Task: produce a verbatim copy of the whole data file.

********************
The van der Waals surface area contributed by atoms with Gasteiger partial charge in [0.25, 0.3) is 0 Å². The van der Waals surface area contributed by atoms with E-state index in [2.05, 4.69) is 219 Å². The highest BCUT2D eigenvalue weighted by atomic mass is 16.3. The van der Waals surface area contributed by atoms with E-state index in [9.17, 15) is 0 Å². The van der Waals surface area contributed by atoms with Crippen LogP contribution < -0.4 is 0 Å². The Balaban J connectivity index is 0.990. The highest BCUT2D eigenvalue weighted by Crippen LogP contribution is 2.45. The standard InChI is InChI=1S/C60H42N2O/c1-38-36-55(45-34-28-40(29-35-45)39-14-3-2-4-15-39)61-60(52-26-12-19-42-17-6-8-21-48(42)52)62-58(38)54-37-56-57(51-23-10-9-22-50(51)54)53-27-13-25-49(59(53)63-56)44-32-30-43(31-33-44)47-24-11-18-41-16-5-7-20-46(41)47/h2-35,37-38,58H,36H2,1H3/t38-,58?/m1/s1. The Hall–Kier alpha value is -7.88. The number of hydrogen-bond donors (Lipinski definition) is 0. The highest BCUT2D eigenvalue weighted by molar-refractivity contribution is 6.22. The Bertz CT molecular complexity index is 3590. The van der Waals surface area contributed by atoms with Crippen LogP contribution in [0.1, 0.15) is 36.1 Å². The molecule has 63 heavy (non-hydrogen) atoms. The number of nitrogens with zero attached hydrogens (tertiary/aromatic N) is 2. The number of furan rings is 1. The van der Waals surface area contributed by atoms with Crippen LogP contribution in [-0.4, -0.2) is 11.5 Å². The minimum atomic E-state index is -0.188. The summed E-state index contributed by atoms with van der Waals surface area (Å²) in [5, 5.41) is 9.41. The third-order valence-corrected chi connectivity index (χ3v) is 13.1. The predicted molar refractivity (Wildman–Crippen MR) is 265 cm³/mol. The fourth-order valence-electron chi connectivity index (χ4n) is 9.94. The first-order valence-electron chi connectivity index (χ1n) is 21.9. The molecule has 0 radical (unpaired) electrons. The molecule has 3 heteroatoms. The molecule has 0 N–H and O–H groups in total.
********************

The van der Waals surface area contributed by atoms with Gasteiger partial charge in [0.25, 0.3) is 0 Å². The van der Waals surface area contributed by atoms with E-state index in [2.05, 4.69) is 219 Å². The highest BCUT2D eigenvalue weighted by atomic mass is 16.3. The van der Waals surface area contributed by atoms with E-state index in [9.17, 15) is 0 Å². The van der Waals surface area contributed by atoms with Crippen LogP contribution < -0.4 is 0 Å². The Balaban J connectivity index is 0.990. The highest BCUT2D eigenvalue weighted by Crippen LogP contribution is 2.45. The standard InChI is InChI=1S/C60H42N2O/c1-38-36-55(45-34-28-40(29-35-45)39-14-3-2-4-15-39)61-60(52-26-12-19-42-17-6-8-21-48(42)52)62-58(38)54-37-56-57(51-23-10-9-22-50(51)54)53-27-13-25-49(59(53)63-56)44-32-30-43(31-33-44)47-24-11-18-41-16-5-7-20-46(41)47/h2-35,37-38,58H,36H2,1H3/t38-,58?/m1/s1. The Hall–Kier alpha value is -7.88. The number of hydrogen-bond donors (Lipinski definition) is 0. The highest BCUT2D eigenvalue weighted by molar-refractivity contribution is 6.22. The Bertz CT molecular complexity index is 3590. The van der Waals surface area contributed by atoms with Crippen LogP contribution in [0.1, 0.15) is 36.1 Å². The molecule has 63 heavy (non-hydrogen) atoms. The number of nitrogens with zero attached hydrogens (tertiary/aromatic N) is 2. The number of furan rings is 1. The van der Waals surface area contributed by atoms with Crippen LogP contribution in [-0.4, -0.2) is 11.5 Å². The minimum atomic E-state index is -0.188. The summed E-state index contributed by atoms with van der Waals surface area (Å²) in [5, 5.41) is 9.41. The third-order valence-corrected chi connectivity index (χ3v) is 13.1. The predicted molar refractivity (Wildman–Crippen MR) is 265 cm³/mol. The fourth-order valence-electron chi connectivity index (χ4n) is 9.94. The first-order valence-electron chi connectivity index (χ1n) is 21.9. The molecule has 0 radical (unpaired) electrons. The molecule has 3 heteroatoms. The molecule has 0 N–H and O–H groups in total.